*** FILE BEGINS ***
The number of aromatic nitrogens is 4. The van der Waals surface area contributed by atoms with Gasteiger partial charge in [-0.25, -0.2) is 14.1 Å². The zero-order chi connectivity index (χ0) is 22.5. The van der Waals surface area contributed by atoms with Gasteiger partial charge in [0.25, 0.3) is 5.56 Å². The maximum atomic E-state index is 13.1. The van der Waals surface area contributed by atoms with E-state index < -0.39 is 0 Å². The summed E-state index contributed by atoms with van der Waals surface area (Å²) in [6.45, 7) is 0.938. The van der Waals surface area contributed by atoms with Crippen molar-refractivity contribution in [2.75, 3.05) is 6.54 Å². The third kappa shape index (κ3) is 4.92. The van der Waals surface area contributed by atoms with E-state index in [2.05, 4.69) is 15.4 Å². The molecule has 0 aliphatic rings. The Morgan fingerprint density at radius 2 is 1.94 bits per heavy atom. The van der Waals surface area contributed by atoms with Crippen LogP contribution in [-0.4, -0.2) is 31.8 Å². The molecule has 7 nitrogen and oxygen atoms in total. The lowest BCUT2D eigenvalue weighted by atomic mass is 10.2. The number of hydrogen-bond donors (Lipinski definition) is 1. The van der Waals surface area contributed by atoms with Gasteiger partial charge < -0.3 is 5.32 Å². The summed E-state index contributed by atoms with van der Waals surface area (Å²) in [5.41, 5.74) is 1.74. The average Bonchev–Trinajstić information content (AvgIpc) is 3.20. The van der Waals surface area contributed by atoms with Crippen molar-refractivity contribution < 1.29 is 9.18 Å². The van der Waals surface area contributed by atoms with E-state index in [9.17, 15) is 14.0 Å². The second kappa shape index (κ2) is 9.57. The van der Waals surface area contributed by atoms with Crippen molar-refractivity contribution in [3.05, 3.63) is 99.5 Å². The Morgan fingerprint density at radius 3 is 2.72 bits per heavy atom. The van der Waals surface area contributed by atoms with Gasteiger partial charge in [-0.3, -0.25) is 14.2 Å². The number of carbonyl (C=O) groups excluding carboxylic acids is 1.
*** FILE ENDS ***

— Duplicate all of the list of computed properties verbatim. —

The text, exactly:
The number of aromatic nitrogens is 4. The van der Waals surface area contributed by atoms with Gasteiger partial charge in [-0.25, -0.2) is 14.1 Å². The zero-order chi connectivity index (χ0) is 22.5. The van der Waals surface area contributed by atoms with Gasteiger partial charge in [0.25, 0.3) is 5.56 Å². The maximum atomic E-state index is 13.1. The van der Waals surface area contributed by atoms with E-state index < -0.39 is 0 Å². The summed E-state index contributed by atoms with van der Waals surface area (Å²) in [6.45, 7) is 0.938. The van der Waals surface area contributed by atoms with Crippen molar-refractivity contribution in [2.75, 3.05) is 6.54 Å². The third kappa shape index (κ3) is 4.92. The van der Waals surface area contributed by atoms with E-state index in [2.05, 4.69) is 15.4 Å². The molecule has 0 aliphatic rings. The Morgan fingerprint density at radius 2 is 1.94 bits per heavy atom. The van der Waals surface area contributed by atoms with Crippen LogP contribution in [-0.4, -0.2) is 31.8 Å². The molecule has 7 nitrogen and oxygen atoms in total. The lowest BCUT2D eigenvalue weighted by atomic mass is 10.2. The number of hydrogen-bond donors (Lipinski definition) is 1. The van der Waals surface area contributed by atoms with Gasteiger partial charge < -0.3 is 5.32 Å². The summed E-state index contributed by atoms with van der Waals surface area (Å²) in [5.41, 5.74) is 1.74. The average Bonchev–Trinajstić information content (AvgIpc) is 3.20. The van der Waals surface area contributed by atoms with Crippen molar-refractivity contribution < 1.29 is 9.18 Å². The van der Waals surface area contributed by atoms with E-state index in [9.17, 15) is 14.0 Å². The second kappa shape index (κ2) is 9.57. The van der Waals surface area contributed by atoms with Crippen molar-refractivity contribution in [3.05, 3.63) is 99.5 Å². The Morgan fingerprint density at radius 3 is 2.72 bits per heavy atom. The van der Waals surface area contributed by atoms with Gasteiger partial charge in [-0.3, -0.25) is 14.2 Å². The number of carbonyl (C=O) groups excluding carboxylic acids is 1.